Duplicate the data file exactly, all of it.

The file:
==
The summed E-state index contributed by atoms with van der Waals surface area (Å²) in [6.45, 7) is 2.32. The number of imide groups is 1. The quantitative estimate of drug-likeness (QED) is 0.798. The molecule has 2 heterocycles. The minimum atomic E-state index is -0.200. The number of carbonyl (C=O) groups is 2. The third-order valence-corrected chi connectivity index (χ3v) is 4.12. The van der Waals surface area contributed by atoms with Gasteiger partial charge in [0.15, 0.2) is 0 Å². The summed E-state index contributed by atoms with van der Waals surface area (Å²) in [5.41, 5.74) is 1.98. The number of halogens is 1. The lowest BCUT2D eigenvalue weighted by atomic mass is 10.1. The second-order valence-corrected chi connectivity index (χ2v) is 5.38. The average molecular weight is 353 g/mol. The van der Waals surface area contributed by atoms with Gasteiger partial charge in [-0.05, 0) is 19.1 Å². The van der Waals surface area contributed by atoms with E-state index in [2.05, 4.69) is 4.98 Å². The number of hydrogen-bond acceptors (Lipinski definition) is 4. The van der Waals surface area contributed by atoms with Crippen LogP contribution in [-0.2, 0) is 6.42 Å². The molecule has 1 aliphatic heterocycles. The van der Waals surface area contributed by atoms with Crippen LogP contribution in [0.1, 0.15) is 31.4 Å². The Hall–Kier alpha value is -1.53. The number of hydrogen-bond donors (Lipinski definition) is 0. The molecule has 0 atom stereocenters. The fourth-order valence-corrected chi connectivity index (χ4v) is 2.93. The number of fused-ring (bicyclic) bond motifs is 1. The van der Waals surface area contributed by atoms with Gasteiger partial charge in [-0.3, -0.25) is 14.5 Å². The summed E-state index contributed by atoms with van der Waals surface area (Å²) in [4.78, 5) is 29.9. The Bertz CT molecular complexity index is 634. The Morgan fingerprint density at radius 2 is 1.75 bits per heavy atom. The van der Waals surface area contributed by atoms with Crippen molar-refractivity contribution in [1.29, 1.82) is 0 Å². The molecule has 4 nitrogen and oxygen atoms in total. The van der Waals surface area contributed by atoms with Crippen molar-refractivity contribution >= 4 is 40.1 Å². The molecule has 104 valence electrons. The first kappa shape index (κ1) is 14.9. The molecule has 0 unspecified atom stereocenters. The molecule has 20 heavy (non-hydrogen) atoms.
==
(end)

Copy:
The summed E-state index contributed by atoms with van der Waals surface area (Å²) in [6.45, 7) is 2.32. The number of imide groups is 1. The quantitative estimate of drug-likeness (QED) is 0.798. The molecule has 2 heterocycles. The minimum atomic E-state index is -0.200. The number of carbonyl (C=O) groups is 2. The third-order valence-corrected chi connectivity index (χ3v) is 4.12. The van der Waals surface area contributed by atoms with Gasteiger partial charge in [0.15, 0.2) is 0 Å². The summed E-state index contributed by atoms with van der Waals surface area (Å²) in [5.41, 5.74) is 1.98. The number of halogens is 1. The lowest BCUT2D eigenvalue weighted by atomic mass is 10.1. The second-order valence-corrected chi connectivity index (χ2v) is 5.38. The average molecular weight is 353 g/mol. The van der Waals surface area contributed by atoms with Gasteiger partial charge in [-0.05, 0) is 19.1 Å². The van der Waals surface area contributed by atoms with E-state index in [2.05, 4.69) is 4.98 Å². The number of hydrogen-bond acceptors (Lipinski definition) is 4. The van der Waals surface area contributed by atoms with Crippen LogP contribution in [-0.2, 0) is 6.42 Å². The molecule has 1 aliphatic heterocycles. The van der Waals surface area contributed by atoms with Crippen LogP contribution in [0.1, 0.15) is 31.4 Å². The Hall–Kier alpha value is -1.53. The number of hydrogen-bond donors (Lipinski definition) is 0. The molecule has 0 atom stereocenters. The fourth-order valence-corrected chi connectivity index (χ4v) is 2.93. The number of fused-ring (bicyclic) bond motifs is 1. The van der Waals surface area contributed by atoms with Gasteiger partial charge in [-0.3, -0.25) is 14.5 Å². The summed E-state index contributed by atoms with van der Waals surface area (Å²) in [4.78, 5) is 29.9. The Bertz CT molecular complexity index is 634. The Morgan fingerprint density at radius 2 is 1.75 bits per heavy atom. The van der Waals surface area contributed by atoms with Crippen molar-refractivity contribution in [1.29, 1.82) is 0 Å². The molecule has 4 nitrogen and oxygen atoms in total. The van der Waals surface area contributed by atoms with Crippen molar-refractivity contribution >= 4 is 40.1 Å². The molecule has 104 valence electrons. The first kappa shape index (κ1) is 14.9. The molecule has 0 unspecified atom stereocenters. The molecule has 20 heavy (non-hydrogen) atoms.